I have a million stories, but one of my favorites involved Arthur Miller, who lived about 8 minutes away in Roxbury. That's his house in the picture to the right. Early in our 12-week contract, one of the locals drove us around to visit the houses of the famous people who were our neighbors in the Litchfield Hills—Arthur Miller, Alexander Calder, Jerzy Kosinsky, William Styron, John Updike, Richard Widmark, Sylvia Sidney, etc. Today you can add Dustin Hoffman, Frank McCourt and Stephen Sondheim to the list.
When we got to Arthur Miller’s house, I was stunned to see that his mailbox had Miller written on it in big block letters just like my parents’ mailbox at home in Virginia. I made them stop the car and take my picture next to the mailbox. I have no idea where that photo is today. Behind and to the side of Miller's white frame house is the studio he build in the late 40s, pictured above and to the left. It was in this studio that he wrote Death of a Salesman, The Crucible, and most of his other great plays.
Anyway, one day I was taking a lunch break from my desperate search for free props, and I sat down at the lunch counter at Canfield Corner Pharmacy in Woodbury. I was sitting by myself eating a sandwich when a man in his 50s sat down on the counter stool next to me. The man who ran the lunch counter came over and said, “Hello, Mr. Miller.” I looked up, thinking he was talking to me, and wondering how he knew my name. It was instantly obvious from his gaze that he was talking to the fellow sitting next to me. I glanced over just long enough to realize that the man sitting five inches from my elbow was none other than the legendary Arthur Miller himself. He ordered a corn beef on rye, and we sat there silently until both of us had eaten our sandwiches and he went on his way. I never had the nerve to say anything, but I tried to soak it all in as much as I could.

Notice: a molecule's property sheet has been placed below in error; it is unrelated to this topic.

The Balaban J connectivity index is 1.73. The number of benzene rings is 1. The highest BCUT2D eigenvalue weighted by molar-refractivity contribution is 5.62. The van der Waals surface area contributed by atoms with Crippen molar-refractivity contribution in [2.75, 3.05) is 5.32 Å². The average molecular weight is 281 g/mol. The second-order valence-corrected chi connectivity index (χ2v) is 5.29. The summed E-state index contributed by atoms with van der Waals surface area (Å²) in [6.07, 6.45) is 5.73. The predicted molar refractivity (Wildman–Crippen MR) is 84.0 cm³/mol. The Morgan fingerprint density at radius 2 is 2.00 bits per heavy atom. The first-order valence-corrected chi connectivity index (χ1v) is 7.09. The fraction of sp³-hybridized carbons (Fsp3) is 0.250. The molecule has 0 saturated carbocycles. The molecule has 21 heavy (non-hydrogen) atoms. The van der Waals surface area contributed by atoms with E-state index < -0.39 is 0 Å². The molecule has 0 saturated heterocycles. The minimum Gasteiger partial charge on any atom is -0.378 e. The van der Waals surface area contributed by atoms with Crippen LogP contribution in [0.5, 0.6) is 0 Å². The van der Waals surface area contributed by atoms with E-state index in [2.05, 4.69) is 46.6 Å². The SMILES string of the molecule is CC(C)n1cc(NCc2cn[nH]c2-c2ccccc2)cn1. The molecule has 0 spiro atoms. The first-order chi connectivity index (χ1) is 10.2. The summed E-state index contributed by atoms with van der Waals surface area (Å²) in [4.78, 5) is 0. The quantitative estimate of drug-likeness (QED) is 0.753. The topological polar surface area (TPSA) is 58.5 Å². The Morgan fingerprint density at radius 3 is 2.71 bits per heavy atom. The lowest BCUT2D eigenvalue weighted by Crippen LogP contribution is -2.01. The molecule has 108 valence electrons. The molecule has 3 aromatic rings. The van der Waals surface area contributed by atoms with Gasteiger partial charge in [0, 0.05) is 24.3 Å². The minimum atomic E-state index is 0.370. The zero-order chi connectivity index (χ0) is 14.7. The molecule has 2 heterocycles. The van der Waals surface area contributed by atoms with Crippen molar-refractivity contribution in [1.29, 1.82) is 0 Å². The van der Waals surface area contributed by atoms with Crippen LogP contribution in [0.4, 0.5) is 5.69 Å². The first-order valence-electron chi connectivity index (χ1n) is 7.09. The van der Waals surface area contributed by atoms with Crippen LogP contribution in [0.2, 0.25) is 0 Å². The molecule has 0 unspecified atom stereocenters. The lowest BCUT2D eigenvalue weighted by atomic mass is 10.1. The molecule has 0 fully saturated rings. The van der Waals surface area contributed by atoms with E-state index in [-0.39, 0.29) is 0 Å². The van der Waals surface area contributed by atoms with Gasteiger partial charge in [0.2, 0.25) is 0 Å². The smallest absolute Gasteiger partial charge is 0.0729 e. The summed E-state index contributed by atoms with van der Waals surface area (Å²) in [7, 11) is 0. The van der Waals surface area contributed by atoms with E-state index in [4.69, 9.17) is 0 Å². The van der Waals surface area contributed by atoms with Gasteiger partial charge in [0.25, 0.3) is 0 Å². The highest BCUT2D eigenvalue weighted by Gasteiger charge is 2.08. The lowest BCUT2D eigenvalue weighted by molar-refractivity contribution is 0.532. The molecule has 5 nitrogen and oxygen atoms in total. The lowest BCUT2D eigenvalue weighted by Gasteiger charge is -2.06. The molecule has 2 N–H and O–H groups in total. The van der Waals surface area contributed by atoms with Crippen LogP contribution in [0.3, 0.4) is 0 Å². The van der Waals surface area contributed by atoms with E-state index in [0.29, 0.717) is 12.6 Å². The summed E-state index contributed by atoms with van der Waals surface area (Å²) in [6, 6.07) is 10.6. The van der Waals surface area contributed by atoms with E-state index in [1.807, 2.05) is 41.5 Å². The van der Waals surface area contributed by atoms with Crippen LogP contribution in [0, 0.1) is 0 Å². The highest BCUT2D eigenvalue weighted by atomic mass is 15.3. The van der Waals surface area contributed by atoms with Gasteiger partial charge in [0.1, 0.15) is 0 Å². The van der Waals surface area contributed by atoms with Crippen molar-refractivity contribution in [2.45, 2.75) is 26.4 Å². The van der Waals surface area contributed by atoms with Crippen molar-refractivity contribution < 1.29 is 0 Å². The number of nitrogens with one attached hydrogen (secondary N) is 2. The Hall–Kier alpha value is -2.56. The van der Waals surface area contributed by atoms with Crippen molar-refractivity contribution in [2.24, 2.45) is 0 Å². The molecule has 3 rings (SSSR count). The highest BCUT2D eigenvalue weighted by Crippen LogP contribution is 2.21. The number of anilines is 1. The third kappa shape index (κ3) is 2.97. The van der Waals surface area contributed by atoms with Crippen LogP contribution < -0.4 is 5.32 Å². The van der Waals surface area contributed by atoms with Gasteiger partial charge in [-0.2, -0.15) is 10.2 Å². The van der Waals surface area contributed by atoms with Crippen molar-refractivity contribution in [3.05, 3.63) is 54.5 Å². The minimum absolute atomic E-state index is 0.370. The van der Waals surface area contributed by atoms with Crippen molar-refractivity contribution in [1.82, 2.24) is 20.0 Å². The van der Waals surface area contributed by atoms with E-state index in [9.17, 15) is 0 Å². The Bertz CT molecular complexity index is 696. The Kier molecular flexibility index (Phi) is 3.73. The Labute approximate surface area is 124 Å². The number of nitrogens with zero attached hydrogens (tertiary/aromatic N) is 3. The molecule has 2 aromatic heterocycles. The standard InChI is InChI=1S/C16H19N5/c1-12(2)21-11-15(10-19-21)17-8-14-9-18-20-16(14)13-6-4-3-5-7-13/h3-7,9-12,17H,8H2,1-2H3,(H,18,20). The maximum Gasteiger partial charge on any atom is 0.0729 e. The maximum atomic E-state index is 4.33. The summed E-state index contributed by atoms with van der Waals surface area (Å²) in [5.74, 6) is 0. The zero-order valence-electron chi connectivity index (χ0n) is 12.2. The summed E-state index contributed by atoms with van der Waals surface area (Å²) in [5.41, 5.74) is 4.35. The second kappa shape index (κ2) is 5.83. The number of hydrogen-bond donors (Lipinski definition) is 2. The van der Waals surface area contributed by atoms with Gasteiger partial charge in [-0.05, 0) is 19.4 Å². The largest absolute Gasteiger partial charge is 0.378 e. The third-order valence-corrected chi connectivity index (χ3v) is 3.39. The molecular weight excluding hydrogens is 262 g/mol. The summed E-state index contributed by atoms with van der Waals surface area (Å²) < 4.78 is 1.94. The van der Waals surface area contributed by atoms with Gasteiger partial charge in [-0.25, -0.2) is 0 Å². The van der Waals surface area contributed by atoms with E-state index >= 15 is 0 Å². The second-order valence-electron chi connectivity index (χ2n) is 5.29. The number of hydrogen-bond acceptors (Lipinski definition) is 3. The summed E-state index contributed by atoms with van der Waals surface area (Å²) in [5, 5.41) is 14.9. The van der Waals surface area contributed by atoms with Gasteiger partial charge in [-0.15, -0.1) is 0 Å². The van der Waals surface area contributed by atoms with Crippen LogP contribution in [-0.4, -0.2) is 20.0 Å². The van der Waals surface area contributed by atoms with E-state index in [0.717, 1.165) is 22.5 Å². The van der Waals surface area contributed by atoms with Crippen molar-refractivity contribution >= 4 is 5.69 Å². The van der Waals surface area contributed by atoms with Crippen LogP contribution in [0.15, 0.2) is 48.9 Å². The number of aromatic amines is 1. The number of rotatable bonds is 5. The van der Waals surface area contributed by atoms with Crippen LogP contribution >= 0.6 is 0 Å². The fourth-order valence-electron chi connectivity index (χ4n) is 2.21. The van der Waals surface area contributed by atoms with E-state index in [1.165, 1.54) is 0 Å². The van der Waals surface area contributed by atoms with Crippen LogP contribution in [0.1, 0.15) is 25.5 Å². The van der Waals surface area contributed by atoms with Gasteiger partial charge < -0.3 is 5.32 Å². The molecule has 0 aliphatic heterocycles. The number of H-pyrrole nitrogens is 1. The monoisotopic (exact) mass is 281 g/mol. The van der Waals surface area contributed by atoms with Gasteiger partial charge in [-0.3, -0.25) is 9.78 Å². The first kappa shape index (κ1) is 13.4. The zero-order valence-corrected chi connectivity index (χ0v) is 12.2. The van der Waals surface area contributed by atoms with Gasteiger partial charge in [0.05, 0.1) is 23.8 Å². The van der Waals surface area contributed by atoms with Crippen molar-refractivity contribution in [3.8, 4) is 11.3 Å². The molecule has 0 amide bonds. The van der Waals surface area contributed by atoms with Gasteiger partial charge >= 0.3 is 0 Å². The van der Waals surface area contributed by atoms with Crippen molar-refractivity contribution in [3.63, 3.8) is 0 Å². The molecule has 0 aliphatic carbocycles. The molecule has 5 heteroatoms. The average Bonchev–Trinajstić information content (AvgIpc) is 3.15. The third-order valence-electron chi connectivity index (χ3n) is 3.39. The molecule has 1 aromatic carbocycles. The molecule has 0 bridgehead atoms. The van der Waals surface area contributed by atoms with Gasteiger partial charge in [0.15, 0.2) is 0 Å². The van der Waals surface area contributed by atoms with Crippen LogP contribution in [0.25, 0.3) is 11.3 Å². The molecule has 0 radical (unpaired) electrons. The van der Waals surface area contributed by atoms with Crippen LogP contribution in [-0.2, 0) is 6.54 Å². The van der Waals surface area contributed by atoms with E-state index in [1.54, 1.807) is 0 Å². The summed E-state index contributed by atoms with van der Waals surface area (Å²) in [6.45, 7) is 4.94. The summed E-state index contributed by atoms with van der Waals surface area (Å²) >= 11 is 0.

Last week, I took my family back up to Southbury, Woodbury, Roxbury and Washington CT. Washington made the list because it’s the neighboring town that served as the inspiration for Stars Hollow on one of my family's favorite TV shows, The Gilmore Girls. The interior and signage of Crossroads Cafe, the diner that served as a model for Luke's on The G G, are featured in the photos to the left and right. As you can see, the church is across the street in Washington just as it is in Stars Hollow.
Unfortunately, the barn that served as home to the Southbury Summer Playhouse was torn down decades ago, but we still had a grand time visiting my old haunts.
While there, we stopped in a framing shop in Woodbury to ask for directions to Alexander Calder’s house, and met with a lovely young lady who asked if I knew Bill C. Davis. I told her that I’d just met him at the world premiere of Austin’s Bridge at the Firehouse in Richmond, and that he seemed very nice. Turns out she’s his hiking partner, and he now lives in that part of the world as well. She told me that he really is the nicest guy in the world, and asked me all about what I thought about Austin’s Bridge. I shared my opinions, and referred her to my earlier entry in this blog.
It was a great trip, and a wonderful chance to remember again my lunch with Arthur Miller.